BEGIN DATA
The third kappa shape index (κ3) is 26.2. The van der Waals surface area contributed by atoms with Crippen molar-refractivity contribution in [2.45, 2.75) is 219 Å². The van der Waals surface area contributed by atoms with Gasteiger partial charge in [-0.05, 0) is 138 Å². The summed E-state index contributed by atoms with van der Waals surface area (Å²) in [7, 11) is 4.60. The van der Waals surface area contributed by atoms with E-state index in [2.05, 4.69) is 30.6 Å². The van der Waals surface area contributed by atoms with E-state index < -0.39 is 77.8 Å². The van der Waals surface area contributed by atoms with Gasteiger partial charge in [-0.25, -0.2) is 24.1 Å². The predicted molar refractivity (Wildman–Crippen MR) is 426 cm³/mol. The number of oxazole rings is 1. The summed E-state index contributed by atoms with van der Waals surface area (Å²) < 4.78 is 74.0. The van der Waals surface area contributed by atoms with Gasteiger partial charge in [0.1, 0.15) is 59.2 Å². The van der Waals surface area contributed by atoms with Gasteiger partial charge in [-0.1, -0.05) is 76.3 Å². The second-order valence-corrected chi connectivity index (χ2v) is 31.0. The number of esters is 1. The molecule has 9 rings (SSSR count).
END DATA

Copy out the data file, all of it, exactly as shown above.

The third kappa shape index (κ3) is 26.2. The van der Waals surface area contributed by atoms with Crippen molar-refractivity contribution in [2.45, 2.75) is 219 Å². The van der Waals surface area contributed by atoms with Gasteiger partial charge in [-0.05, 0) is 138 Å². The summed E-state index contributed by atoms with van der Waals surface area (Å²) in [7, 11) is 4.60. The van der Waals surface area contributed by atoms with E-state index in [2.05, 4.69) is 30.6 Å². The van der Waals surface area contributed by atoms with E-state index < -0.39 is 77.8 Å². The van der Waals surface area contributed by atoms with Gasteiger partial charge in [-0.25, -0.2) is 24.1 Å². The predicted molar refractivity (Wildman–Crippen MR) is 426 cm³/mol. The number of oxazole rings is 1. The summed E-state index contributed by atoms with van der Waals surface area (Å²) < 4.78 is 74.0. The van der Waals surface area contributed by atoms with Gasteiger partial charge in [0.1, 0.15) is 59.2 Å². The van der Waals surface area contributed by atoms with Gasteiger partial charge in [-0.1, -0.05) is 76.3 Å². The second-order valence-corrected chi connectivity index (χ2v) is 31.0. The number of esters is 1. The molecule has 9 rings (SSSR count).